Updated on 16 October, 2021
The adventures of a young woman named Ai-lyn is part of the TG Comic series. This series tells the story of a normal girl raised in the United States, and converted to Islam in Egypt. She lives in California, where she works as a medical assistant. One day, she gets a phone call from her sister, Saleh, who lives in Istanbul. They are trying to get to her family, which is now in Istanbul.
The two sisters decide to follow their friend Saleh. Along the way, they meet a boy called Mohamad, who is trying to escape to Australia. He tells them his story of how he was abandoned by his father and brothers and forced to become a drug addict. He tells of his encounter with the terrorist group, the Abu Sayyid group.
After some time, Saleh's friend decides to come back. He tells of all the horrors that he has seen in Abu Dhabi, and his desire to help Saleh's daughter, Emrah, who is studying to become a nurse. He joins her in her studies. However, things do not go well between the two. As things heated up, they began to argue, and Saleh left.
Soon after, they come across an IS fighter in an IS cell, who tells them all about what they have been going through. This boy then turns out to be Mohamad. He tells them that the Abu Dhabi authorities have ordered the release of all IS members from the prison.
When Saleh and Emrah return to America, Saleh kills Mohamad and flees to Egypt. Shortly thereafter, Saleh contacts Togaith from Australia, who is working with an IS splinter group. Togaith tells Saleh about a meeting that he and his group have attended.
In this comic, Togaith and Saleh end up joining forces with Togaith's Australian wife, Amy. They help Togaith's former comrades free Saleh and Emrah. Afterward, Togaith and Saleh decide to defect back to IS, while Togaith gets a new life in Australia. Soon after this, Saleh and Emrah return to America. They reunite with Togaith and his son, Azzam.
This is an interesting way of presenting a story. It helps the readers understand how these fighters came to join IS in the first place. It also provides some background on the circumstances that led to Saleh and Emrah's defection. In addition, it shows that there is a certain sense of disillusionment with IS; as well as how others in their group feel that they were misled.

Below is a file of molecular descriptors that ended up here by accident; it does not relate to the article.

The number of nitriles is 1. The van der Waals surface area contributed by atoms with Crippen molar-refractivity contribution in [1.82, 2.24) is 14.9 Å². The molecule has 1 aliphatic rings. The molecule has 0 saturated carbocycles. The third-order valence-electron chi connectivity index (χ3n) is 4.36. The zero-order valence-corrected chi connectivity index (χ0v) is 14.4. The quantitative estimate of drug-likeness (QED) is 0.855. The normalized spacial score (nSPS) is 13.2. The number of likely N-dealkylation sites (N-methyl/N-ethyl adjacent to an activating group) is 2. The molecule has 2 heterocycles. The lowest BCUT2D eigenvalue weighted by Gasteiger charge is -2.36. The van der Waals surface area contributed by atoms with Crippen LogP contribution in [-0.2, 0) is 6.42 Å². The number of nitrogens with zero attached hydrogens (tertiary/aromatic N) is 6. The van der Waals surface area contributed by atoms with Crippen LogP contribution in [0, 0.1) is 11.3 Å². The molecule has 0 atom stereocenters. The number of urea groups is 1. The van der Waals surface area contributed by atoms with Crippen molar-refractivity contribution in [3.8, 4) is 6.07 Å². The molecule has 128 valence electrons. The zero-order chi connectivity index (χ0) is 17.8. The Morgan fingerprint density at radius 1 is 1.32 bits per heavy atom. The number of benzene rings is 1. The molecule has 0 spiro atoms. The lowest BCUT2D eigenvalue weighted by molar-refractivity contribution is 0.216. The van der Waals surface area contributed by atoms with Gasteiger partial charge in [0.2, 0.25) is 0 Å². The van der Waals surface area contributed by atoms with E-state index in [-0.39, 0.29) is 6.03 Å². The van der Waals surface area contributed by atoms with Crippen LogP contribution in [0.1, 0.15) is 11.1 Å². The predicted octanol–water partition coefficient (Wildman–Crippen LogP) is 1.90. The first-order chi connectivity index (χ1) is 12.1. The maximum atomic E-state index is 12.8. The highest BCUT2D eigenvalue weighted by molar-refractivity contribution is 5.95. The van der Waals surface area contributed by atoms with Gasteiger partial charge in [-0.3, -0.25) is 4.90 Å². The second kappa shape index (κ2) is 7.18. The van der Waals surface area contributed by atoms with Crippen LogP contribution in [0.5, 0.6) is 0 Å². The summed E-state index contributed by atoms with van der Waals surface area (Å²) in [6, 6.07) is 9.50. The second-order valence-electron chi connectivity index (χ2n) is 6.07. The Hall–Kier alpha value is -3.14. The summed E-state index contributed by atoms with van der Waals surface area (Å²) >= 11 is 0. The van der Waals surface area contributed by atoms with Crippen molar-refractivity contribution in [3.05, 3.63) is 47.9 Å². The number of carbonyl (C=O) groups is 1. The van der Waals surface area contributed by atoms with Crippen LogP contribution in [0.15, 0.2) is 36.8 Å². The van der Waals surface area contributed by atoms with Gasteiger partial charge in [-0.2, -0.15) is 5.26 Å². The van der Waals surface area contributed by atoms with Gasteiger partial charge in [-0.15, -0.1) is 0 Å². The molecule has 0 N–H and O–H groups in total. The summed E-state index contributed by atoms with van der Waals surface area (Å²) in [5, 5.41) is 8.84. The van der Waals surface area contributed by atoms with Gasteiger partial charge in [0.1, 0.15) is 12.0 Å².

The artwork is decent. There are a few problems with it, such as an inconsistent color scheme. It also has very little body art. But overall, this is a decent Tintin comic.
One of the best things about Tintin is that it manages to stay true to the strip's roots. It follows the story just like it went. It isn't completely unbelievable, but it isn't ridiculous either. It is a fun read, despite its lacking realism.
However, the biggest complaint I have is that the comic book takes far too long. Between Tintin' Out and two other Tintin specials, I have gone through over 20 pages of non-stop action. There is little down time between panels, which can be frustrating for someone who doesn't have the longest attention span. It can also make a reader lose patience because they keep waiting for something to happen.
Fortunately, most of these issues are short filler between main storylines. I recommend picking up one of the specials, skipping the rest. That way you get more of the Tintin story, without spending twice as much time on the non-storyline material.
Overall, this is a good comic. It is entertaining and creative, while staying true to the strip's original concepts. I recommend it to anyone looking for an interesting take on the life of Tiny Gertrude Tintin. If you are into fantasy comedy, you will enjoy it. If you are not, it might not work for you.